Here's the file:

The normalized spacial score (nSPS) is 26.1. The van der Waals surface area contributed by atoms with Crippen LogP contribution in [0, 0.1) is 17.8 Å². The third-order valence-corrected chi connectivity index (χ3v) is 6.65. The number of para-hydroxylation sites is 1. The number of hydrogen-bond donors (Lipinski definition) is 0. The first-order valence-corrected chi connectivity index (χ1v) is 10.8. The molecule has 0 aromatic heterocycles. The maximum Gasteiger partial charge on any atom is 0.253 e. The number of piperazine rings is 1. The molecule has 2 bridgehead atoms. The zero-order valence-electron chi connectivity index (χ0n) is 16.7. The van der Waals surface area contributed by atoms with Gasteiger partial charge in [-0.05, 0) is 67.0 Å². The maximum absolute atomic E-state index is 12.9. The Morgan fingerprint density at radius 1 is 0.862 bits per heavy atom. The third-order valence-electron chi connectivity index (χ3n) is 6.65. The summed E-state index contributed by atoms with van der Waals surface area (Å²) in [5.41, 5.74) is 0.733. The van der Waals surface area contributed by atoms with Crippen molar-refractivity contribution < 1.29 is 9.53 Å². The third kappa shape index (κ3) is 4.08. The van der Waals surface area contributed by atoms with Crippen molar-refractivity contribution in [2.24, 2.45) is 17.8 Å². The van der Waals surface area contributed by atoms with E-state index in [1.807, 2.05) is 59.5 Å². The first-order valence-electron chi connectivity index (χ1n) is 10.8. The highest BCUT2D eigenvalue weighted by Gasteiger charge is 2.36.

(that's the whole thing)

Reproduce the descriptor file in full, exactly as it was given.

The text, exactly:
The normalized spacial score (nSPS) is 26.1. The van der Waals surface area contributed by atoms with Crippen LogP contribution in [0, 0.1) is 17.8 Å². The third-order valence-corrected chi connectivity index (χ3v) is 6.65. The number of para-hydroxylation sites is 1. The number of hydrogen-bond donors (Lipinski definition) is 0. The first-order valence-corrected chi connectivity index (χ1v) is 10.8. The molecule has 0 aromatic heterocycles. The maximum Gasteiger partial charge on any atom is 0.253 e. The number of piperazine rings is 1. The molecule has 2 bridgehead atoms. The zero-order valence-electron chi connectivity index (χ0n) is 16.7. The van der Waals surface area contributed by atoms with Gasteiger partial charge in [-0.05, 0) is 67.0 Å². The maximum absolute atomic E-state index is 12.9. The Morgan fingerprint density at radius 1 is 0.862 bits per heavy atom. The third-order valence-electron chi connectivity index (χ3n) is 6.65. The summed E-state index contributed by atoms with van der Waals surface area (Å²) in [5.41, 5.74) is 0.733. The van der Waals surface area contributed by atoms with Crippen molar-refractivity contribution < 1.29 is 9.53 Å². The third kappa shape index (κ3) is 4.08. The van der Waals surface area contributed by atoms with Crippen molar-refractivity contribution in [2.24, 2.45) is 17.8 Å². The van der Waals surface area contributed by atoms with E-state index in [1.807, 2.05) is 59.5 Å². The first-order valence-electron chi connectivity index (χ1n) is 10.8. The highest BCUT2D eigenvalue weighted by Gasteiger charge is 2.36.